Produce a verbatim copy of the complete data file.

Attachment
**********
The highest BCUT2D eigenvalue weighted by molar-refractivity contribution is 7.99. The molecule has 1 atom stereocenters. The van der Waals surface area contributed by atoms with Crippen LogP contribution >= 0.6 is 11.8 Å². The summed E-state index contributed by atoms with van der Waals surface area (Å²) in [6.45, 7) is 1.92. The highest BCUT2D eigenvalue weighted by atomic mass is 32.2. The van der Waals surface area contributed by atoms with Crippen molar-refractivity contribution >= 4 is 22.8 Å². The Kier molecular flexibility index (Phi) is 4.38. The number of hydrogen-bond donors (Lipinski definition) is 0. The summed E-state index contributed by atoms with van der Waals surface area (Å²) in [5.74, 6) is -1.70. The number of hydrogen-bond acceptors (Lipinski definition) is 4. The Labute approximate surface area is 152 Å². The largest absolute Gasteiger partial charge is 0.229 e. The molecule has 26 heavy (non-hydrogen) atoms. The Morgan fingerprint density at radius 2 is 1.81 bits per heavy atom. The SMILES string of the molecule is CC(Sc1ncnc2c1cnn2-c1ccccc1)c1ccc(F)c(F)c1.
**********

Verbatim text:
The highest BCUT2D eigenvalue weighted by molar-refractivity contribution is 7.99. The molecule has 1 atom stereocenters. The van der Waals surface area contributed by atoms with Crippen LogP contribution >= 0.6 is 11.8 Å². The summed E-state index contributed by atoms with van der Waals surface area (Å²) in [6.45, 7) is 1.92. The highest BCUT2D eigenvalue weighted by atomic mass is 32.2. The van der Waals surface area contributed by atoms with Crippen molar-refractivity contribution >= 4 is 22.8 Å². The Kier molecular flexibility index (Phi) is 4.38. The number of hydrogen-bond donors (Lipinski definition) is 0. The summed E-state index contributed by atoms with van der Waals surface area (Å²) in [5.74, 6) is -1.70. The number of hydrogen-bond acceptors (Lipinski definition) is 4. The Labute approximate surface area is 152 Å². The largest absolute Gasteiger partial charge is 0.229 e. The molecule has 26 heavy (non-hydrogen) atoms. The Morgan fingerprint density at radius 2 is 1.81 bits per heavy atom. The SMILES string of the molecule is CC(Sc1ncnc2c1cnn2-c1ccccc1)c1ccc(F)c(F)c1.